So the WRT54G router firmware I linked to earlier does in fact get around Bell’s (anti-competitive jack-ass) throttling of my Teksavvy internet connection. I love my router, I love Teksavvy, and I now love Tomato/MLPPP. I haven’t been able to download torrents during the evening for many months. (Bell throttles during off-peak hours, so while I was at work my torrents used to run at full speed.) I really didn’t expect a solution like this to develop: I was waiting for Bell to get their asses handed to them in court. Clearly, relying on your government to take a large corporation to task is an exercise in futility. If you’re on Teksavvy, and have a respectable router, I seriously recommend you upgrade to this firmware. Suck it, Bell!

So how does this work? MLPPP is used to aggregate several different network links into a single faster link — i.e. you can take several DSL connections and make a single faster one. With MLPPP the client will split a packet up into smaller fragments, and send each fragment with an additional MLPPP header over different links to the server. The server will then reassemble the original packet from the fragments it receives. You split your bandwidth over all your links, effectively creating a single faster one. You can run MLPPP over a single link, but it obviously offers you no advantage, as all your data is still going over the same link. In this case, the advantage comes from the fact that (for the time being) the hardware Bell uses to track and shape Internet traffic does not know how to process MLPPP traffic. Bell doesn’t reassemble the real packet to examine what is being sent, and thus can’t decide if it needs to be throttled. As long as your ISP understands the MLPPP protocol, you should be able to avoid throttling this way.

Update: TekSavvy now charges $3 for a static IP, access to newsgroups, and access to their ML/PPP server(s).

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Get Off My Lawn

   21 August 2008, early morning

Unspace discuss their past, and the future of Ruby. There are a lot of interesting links in the post, but of particular interest was the post about Hadoop by Ted Dziuba. (The subtitle, “On the emasculation of Twitter and Dirty Harry” is certainly enjoyable.) There is a lot of interesting stuff being done in Ruby, but like Dziuba, I find a lot of it quaint and half assed. Sometimes I get the feeling that the community around Rails seems to be a bit of a cargo cult. You have a core group of people who know what their doing, and a lot of people who echo what the core says, but who perhaps don’t quite grasp what’s going on. Someone discovers REST and all of a sudden everyone is going on about RESTful this or that. Someone discovers automated testing and everyone is going on about Runit and Rspec. Mind you I’m probably just an elitist C++ programmer. One day I’ll write a longer blog post about that, but not today.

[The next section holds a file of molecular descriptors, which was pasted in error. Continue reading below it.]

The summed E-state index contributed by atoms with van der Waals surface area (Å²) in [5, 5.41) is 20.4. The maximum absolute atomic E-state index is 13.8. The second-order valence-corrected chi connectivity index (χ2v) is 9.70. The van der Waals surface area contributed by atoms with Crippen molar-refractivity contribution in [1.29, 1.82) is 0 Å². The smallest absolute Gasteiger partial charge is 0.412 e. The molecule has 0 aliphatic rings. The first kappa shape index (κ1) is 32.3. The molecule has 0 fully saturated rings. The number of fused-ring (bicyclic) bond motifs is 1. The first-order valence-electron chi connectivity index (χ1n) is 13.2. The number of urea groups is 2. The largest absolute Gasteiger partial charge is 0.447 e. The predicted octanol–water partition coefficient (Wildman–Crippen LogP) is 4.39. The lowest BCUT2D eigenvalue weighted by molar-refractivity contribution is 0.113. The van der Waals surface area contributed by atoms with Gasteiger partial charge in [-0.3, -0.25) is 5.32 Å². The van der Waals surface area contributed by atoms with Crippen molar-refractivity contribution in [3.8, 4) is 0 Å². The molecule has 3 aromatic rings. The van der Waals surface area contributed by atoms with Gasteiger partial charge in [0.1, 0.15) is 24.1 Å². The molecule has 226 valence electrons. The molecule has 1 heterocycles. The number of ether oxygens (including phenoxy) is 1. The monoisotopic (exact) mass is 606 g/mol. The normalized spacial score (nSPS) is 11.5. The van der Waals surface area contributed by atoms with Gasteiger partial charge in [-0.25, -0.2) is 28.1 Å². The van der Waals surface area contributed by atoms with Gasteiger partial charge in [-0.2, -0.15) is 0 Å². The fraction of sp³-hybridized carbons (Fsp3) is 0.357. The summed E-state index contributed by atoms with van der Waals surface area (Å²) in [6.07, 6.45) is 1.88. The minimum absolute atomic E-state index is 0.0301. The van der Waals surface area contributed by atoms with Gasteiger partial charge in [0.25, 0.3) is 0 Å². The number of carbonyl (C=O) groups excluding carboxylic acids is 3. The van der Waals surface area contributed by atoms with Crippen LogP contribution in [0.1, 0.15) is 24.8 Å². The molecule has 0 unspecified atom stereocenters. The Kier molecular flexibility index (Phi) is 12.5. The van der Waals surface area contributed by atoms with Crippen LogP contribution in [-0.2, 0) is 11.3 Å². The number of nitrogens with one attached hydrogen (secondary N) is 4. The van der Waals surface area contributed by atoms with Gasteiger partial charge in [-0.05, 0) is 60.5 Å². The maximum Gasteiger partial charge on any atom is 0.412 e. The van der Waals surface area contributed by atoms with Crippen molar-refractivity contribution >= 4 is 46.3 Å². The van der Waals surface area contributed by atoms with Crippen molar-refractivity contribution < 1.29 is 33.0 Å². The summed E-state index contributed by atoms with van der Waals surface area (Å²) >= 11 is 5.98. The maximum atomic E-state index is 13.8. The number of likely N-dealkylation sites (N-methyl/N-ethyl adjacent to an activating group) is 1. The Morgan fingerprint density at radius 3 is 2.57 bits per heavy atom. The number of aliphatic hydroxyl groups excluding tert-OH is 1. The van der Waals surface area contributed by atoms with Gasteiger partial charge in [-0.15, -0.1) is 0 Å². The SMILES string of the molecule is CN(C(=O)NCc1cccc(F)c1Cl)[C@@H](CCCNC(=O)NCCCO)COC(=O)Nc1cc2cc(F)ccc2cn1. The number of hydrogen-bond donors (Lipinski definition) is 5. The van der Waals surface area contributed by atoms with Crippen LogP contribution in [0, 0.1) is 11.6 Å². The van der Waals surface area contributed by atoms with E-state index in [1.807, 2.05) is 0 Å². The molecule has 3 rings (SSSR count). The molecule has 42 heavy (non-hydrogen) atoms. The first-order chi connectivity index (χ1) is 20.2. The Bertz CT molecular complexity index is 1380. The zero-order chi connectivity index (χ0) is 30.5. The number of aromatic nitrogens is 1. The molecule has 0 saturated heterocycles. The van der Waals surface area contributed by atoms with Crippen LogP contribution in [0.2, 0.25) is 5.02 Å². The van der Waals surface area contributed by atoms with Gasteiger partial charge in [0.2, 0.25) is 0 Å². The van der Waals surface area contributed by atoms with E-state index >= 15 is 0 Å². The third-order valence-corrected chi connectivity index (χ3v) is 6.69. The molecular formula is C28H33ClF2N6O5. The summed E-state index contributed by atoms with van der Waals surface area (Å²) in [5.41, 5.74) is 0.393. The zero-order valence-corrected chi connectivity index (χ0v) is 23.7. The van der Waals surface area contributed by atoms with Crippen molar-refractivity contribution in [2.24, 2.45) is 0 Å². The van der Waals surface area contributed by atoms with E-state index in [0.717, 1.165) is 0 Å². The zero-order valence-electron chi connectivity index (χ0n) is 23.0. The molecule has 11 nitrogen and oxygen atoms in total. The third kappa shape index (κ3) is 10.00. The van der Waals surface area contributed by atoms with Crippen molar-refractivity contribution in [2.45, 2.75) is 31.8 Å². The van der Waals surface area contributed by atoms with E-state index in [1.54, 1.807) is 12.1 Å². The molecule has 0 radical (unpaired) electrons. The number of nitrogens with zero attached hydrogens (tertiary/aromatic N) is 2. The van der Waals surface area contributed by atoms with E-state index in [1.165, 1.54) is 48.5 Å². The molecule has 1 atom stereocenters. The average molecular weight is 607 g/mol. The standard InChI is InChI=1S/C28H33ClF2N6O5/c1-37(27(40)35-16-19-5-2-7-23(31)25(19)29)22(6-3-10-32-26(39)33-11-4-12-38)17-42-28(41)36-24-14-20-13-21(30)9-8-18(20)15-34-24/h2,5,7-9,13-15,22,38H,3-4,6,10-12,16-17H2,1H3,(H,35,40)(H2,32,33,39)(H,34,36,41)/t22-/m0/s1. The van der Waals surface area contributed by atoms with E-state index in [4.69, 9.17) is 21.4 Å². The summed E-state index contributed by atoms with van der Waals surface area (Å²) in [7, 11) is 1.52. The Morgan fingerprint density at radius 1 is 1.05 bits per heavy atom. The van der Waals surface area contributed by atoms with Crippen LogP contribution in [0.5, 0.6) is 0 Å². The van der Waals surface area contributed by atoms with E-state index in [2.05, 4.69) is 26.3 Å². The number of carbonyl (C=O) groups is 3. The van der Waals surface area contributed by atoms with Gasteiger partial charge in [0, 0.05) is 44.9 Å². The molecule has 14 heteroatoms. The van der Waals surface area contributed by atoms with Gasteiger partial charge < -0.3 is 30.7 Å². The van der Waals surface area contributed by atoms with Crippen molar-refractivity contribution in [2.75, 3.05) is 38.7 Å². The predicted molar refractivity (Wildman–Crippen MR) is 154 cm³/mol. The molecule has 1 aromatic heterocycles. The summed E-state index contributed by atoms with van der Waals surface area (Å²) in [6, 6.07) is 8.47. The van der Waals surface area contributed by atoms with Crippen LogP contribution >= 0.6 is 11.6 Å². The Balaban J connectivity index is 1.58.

Update: Rethink sort of mangled one of my comment’s, which i’ll repost here:

Read the rest of this post. (555 words)

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Clackity Clack

    7 August 2008, lunch time

My Unicomp Spacesaver arrived a few minutes ago. I knew it would be loud, but I think I underestimated just how loud it would be. There is a clackity-clack that comes with every key press. Typing out a sentence results in a not so quiet roar of noise. My plan was to use it at work, but i’m worried the noise is going to drive everyone around me nuts: our work space here is pretty quiet. I think this keyboard is a bit too loud. (Well, I know it is too loud, it’s really a question of just how annoying everyone else finds it.) Of course, it feels quite nice to type on. I’ll have to see if people start giving me dirty looks.

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Where are all the Ladies?

   31 July 2008, early morning

I was talking to Tyler about Ruby Fringe yesterday: apparently it was a crazy success. I’m still disappointed I didn’t crash their last party. I did have some of their left over beer last night on the roof of their office, so I guess that’s something. People are going on about the conference like it was Woodstock. The fact they aren’t planning on doing another conference may mean it will end up developing the sort of mythos that surrounds Woodstock. At least amongst super-nerds like myself.

Read the rest of this post. (498 words)

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Inbox Zero

   29 July 2008, terribly early in the morning

Matt recently wrote about how he uses the Inbox Zero method to manage his email. The general idea is that you don’t use your email inbox as a dumping ground for all the emails you need to deal with. You can read all about Inbox Zero on Merlin Mann’s web site. Like Matt I find the system works pretty well.

Read the rest of this post. (299 words)